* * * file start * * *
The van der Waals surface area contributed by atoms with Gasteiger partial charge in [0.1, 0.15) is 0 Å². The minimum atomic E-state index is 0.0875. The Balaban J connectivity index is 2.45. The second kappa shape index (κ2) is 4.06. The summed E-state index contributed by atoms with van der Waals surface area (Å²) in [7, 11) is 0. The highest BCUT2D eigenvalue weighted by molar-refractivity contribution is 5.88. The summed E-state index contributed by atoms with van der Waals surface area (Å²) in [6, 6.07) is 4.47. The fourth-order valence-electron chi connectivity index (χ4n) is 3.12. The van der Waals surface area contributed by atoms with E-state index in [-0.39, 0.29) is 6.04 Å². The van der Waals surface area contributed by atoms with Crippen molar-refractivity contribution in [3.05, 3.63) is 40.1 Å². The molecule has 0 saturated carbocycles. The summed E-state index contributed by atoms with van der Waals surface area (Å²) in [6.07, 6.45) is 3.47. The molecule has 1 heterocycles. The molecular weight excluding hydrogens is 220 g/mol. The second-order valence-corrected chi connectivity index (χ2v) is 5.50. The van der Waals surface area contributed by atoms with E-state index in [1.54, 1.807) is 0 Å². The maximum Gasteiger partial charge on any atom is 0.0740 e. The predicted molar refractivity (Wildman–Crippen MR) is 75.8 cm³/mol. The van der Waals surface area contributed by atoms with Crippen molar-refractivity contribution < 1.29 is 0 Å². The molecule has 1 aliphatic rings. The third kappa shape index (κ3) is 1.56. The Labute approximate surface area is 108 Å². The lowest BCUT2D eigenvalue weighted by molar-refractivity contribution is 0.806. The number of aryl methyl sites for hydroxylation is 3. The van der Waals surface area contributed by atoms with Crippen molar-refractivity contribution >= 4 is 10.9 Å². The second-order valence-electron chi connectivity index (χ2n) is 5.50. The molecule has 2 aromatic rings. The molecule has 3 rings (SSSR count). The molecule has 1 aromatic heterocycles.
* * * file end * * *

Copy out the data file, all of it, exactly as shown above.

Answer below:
The van der Waals surface area contributed by atoms with Gasteiger partial charge in [0.1, 0.15) is 0 Å². The minimum atomic E-state index is 0.0875. The Balaban J connectivity index is 2.45. The second kappa shape index (κ2) is 4.06. The summed E-state index contributed by atoms with van der Waals surface area (Å²) in [7, 11) is 0. The highest BCUT2D eigenvalue weighted by molar-refractivity contribution is 5.88. The summed E-state index contributed by atoms with van der Waals surface area (Å²) in [6, 6.07) is 4.47. The fourth-order valence-electron chi connectivity index (χ4n) is 3.12. The van der Waals surface area contributed by atoms with E-state index in [-0.39, 0.29) is 6.04 Å². The van der Waals surface area contributed by atoms with Crippen molar-refractivity contribution in [3.05, 3.63) is 40.1 Å². The molecule has 0 saturated carbocycles. The summed E-state index contributed by atoms with van der Waals surface area (Å²) in [6.07, 6.45) is 3.47. The molecule has 1 heterocycles. The molecular weight excluding hydrogens is 220 g/mol. The second-order valence-corrected chi connectivity index (χ2v) is 5.50. The van der Waals surface area contributed by atoms with E-state index in [1.54, 1.807) is 0 Å². The maximum Gasteiger partial charge on any atom is 0.0740 e. The predicted molar refractivity (Wildman–Crippen MR) is 75.8 cm³/mol. The van der Waals surface area contributed by atoms with Crippen molar-refractivity contribution < 1.29 is 0 Å². The molecule has 1 aliphatic rings. The third kappa shape index (κ3) is 1.56. The Labute approximate surface area is 108 Å². The lowest BCUT2D eigenvalue weighted by molar-refractivity contribution is 0.806. The number of aryl methyl sites for hydroxylation is 3. The van der Waals surface area contributed by atoms with Crippen molar-refractivity contribution >= 4 is 10.9 Å². The second-order valence-electron chi connectivity index (χ2n) is 5.50. The molecule has 2 aromatic rings. The molecule has 3 rings (SSSR count). The molecule has 1 aromatic heterocycles.